AP
In this combination of photos, Melania Trump, left, wife of Republican Presidential Candidate Donald Trump, speaks during the opening day of the Republican National Convention in Cleveland, Monday, July 18, 2016, and Michelle Obama, wife of Democratic presidential candidate, Sen. Barack Obama, D-Ill., speaks at the Democratic National Convention in Denver, Monday, Aug. 25, 2008. Melania Trump's well-received speech Monday to the Republican National Convention contained passages that match nearly word-for-word the speech that first lady Michelle Obama delivered in 2008 at the Democratic National Convention.

Salt Lake Community College’s student code of conduct says plagiarism is “representing the ideas … or writing of another person as one’s own work, even though some wording … or arrangement of ideas have been altered.” Indiana University’s website indicates “a sequence of 7 or more words from another source …(failing) to provide the … citation crediting the author(s) …” is plagiarism. This includes clever paraphrasing.

Melania Trump’s now infamous speech is not only a disgrace for Trump’s campaign, but more egregiously, it’s damaging to our education system in which even 7 percent plagiarism is unacceptable. One questionable passage includes 23 consecutive, exact words.

What message does this send to students? When Joe Biden was accused of plagiarism in the 1980s, he said it was “ludicrous” to expect politicians to give credit to everything they say. Donald Trump called it “sampling.” Melania claimed she wrote it “with as little help as possible.” The staffer who now has taken responsibility claims it was an “innocent” mistake. Trump adviser Sam Clovis calls it “an unfortunate oversight.” Another Trump associate dismisses the charges because 93 percent of it isn’t similar. Another politico once disparagingly rattled off numbers about “the other 47 percent” and he lost an election. Numbers count, but the message is intellectual “integrity” is subjective.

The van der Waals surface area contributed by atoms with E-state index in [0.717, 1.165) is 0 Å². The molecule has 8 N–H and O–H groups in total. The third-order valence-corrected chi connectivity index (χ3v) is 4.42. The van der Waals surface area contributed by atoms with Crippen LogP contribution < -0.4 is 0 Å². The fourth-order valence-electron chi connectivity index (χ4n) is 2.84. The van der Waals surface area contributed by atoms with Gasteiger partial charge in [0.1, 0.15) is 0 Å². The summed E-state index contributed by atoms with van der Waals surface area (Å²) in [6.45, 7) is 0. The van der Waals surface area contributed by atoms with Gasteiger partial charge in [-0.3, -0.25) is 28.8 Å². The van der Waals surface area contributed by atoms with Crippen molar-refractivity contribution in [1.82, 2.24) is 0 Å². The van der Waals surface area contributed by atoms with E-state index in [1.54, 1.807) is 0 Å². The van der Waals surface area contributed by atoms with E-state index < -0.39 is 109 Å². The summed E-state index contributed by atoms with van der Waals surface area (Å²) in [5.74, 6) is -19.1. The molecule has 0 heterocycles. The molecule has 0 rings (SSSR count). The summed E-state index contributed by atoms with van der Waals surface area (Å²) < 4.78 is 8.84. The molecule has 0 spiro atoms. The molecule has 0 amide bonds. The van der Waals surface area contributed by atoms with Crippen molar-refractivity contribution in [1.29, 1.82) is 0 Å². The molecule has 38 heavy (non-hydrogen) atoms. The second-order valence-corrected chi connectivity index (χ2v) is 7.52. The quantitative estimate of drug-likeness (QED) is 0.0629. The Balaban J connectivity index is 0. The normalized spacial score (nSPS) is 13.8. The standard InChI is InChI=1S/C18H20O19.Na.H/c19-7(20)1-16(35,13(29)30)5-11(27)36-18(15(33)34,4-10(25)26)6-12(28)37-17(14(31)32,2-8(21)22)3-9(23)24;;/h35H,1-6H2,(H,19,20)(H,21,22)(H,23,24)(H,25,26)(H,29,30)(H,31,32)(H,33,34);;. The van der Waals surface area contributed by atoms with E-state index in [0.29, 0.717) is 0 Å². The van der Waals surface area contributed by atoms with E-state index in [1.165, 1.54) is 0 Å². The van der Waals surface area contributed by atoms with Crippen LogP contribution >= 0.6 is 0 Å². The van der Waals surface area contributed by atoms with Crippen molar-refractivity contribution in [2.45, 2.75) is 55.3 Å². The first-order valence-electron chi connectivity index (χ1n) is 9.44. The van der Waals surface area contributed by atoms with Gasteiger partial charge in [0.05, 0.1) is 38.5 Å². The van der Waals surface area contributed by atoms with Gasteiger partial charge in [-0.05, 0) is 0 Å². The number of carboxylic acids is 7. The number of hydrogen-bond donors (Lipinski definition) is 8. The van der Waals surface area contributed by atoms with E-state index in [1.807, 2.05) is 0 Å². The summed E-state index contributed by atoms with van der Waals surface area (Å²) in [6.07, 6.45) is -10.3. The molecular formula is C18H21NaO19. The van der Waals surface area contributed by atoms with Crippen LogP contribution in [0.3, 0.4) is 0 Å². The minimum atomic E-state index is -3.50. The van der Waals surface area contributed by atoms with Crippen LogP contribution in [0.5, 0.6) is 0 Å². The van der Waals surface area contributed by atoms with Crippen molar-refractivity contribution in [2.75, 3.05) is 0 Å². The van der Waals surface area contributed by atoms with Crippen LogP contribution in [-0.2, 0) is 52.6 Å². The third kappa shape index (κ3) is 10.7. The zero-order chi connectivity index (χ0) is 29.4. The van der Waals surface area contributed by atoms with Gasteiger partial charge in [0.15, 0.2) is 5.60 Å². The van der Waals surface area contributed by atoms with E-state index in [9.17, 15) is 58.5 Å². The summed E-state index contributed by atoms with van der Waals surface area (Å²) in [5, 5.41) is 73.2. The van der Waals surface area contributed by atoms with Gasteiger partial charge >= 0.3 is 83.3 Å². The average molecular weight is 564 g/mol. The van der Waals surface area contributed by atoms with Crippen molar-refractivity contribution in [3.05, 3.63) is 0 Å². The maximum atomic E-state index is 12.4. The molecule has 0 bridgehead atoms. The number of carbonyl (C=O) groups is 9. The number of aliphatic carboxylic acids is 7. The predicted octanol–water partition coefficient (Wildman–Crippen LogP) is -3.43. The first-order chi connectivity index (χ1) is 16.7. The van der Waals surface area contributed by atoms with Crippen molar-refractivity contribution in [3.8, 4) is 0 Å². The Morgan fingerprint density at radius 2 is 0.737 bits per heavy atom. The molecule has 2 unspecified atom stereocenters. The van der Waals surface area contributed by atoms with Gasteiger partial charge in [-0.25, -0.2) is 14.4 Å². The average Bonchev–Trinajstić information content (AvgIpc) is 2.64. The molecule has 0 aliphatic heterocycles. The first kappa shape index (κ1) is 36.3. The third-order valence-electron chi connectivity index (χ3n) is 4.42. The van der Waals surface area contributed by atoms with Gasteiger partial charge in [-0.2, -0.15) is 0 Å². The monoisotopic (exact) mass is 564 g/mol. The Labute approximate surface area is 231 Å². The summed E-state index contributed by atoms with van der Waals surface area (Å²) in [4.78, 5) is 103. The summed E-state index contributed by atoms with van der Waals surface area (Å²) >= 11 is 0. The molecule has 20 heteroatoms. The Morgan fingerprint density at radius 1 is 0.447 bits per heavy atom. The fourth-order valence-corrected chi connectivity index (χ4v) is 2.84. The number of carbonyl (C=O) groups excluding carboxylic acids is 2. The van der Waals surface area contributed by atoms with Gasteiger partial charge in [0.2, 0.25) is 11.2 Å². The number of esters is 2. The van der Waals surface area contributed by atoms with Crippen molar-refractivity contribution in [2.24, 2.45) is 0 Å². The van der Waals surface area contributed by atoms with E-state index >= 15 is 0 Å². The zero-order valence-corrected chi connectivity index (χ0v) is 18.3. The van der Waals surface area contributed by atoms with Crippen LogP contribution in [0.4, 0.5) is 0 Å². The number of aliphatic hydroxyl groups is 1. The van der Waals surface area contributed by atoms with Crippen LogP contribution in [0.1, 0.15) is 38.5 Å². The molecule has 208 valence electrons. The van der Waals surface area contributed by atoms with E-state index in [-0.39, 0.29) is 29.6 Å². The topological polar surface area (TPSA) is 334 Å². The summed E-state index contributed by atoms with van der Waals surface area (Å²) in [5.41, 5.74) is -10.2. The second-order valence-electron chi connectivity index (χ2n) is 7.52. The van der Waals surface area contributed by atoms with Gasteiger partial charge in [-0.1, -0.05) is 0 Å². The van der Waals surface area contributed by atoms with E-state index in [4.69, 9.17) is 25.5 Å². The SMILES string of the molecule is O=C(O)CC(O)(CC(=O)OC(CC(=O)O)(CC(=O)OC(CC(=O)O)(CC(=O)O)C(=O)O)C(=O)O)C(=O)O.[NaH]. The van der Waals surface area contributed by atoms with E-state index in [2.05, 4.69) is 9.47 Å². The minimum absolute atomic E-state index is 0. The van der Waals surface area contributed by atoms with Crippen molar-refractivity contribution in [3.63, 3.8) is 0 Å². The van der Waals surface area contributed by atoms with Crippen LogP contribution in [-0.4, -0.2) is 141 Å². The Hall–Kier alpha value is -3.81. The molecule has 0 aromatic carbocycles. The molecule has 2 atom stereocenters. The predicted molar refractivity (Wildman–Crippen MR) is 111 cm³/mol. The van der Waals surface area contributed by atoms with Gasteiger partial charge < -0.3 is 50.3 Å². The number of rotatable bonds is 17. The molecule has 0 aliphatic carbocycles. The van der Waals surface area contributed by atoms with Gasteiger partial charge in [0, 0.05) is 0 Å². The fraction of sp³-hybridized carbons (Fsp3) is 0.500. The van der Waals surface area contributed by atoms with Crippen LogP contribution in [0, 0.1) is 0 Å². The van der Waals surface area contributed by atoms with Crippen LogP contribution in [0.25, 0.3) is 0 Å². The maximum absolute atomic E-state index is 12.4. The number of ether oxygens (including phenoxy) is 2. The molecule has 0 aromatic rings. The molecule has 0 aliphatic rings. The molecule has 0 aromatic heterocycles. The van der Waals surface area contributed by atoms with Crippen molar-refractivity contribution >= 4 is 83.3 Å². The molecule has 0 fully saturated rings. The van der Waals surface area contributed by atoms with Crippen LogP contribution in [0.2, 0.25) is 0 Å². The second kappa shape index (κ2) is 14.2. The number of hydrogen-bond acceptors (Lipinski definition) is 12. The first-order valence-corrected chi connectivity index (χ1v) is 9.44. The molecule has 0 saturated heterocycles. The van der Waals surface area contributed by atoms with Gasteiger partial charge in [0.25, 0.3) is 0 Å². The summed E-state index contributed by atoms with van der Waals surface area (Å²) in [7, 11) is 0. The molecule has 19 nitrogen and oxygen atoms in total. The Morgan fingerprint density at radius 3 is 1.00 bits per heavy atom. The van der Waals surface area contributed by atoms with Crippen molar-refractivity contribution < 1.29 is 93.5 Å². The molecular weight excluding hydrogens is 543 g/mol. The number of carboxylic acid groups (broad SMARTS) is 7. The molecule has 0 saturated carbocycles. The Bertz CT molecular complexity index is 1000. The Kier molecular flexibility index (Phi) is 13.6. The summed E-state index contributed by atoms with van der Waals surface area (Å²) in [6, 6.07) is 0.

Michelle Obama’s childhood narrative about “integrity, compassion and intelligence reflected …” coincidentally reappears in the exact same context in Melania’s narrative but followed by “reflects” — changing past tense to present doesn’t make it less intellectually dishonest. Michellle’s “the height of your achievements is the reach of your dreams” became ”limit to your achievement is the strength of your dreams.” Still plagiarism. Michelle’s “that you treat people with dignity and respect” became “that you treat people with respect.” Respect means giving credit where it’s due. Michelle’s “the next generation” became Melania’s “the many generations to come." The staffer, who apparently barely helped Melania, concluded her mea culpa letter by saying “no harm” intended.

The Trump camp’s real mistake is in not taking responsibility before, during or after for the “confusion” as the staffer called it. Donald Trump should have investigated this himself and acknowledged the accusations, instead of dismissing them until the staffer spoke up days later.

As summer semester nears the end, I wonder how many of my students will now think it’s OK to take creative license with their final writing assignment. Should I expect “admiration” for my “understanding and handling of the situation if I overlook just 7 percent plagiarism? Dishonesty is not admirable in students, and teachers or presidential candidates who tolerate it — or are willing to excuse it — are just as culpable. I’m no expert, but after 20 years teaching ESL and a master’s degree, I can only say, if it talks like a duck and looks like a duck, it’s a duck.

Teresa Stillo Ramirez, proud daughter of Italian immigrants, has been an ESL adjunct instructor at Salt Lake Community College for almost 20 years. Originally from Philadelpha, she has been a resident of Utah for 23 years.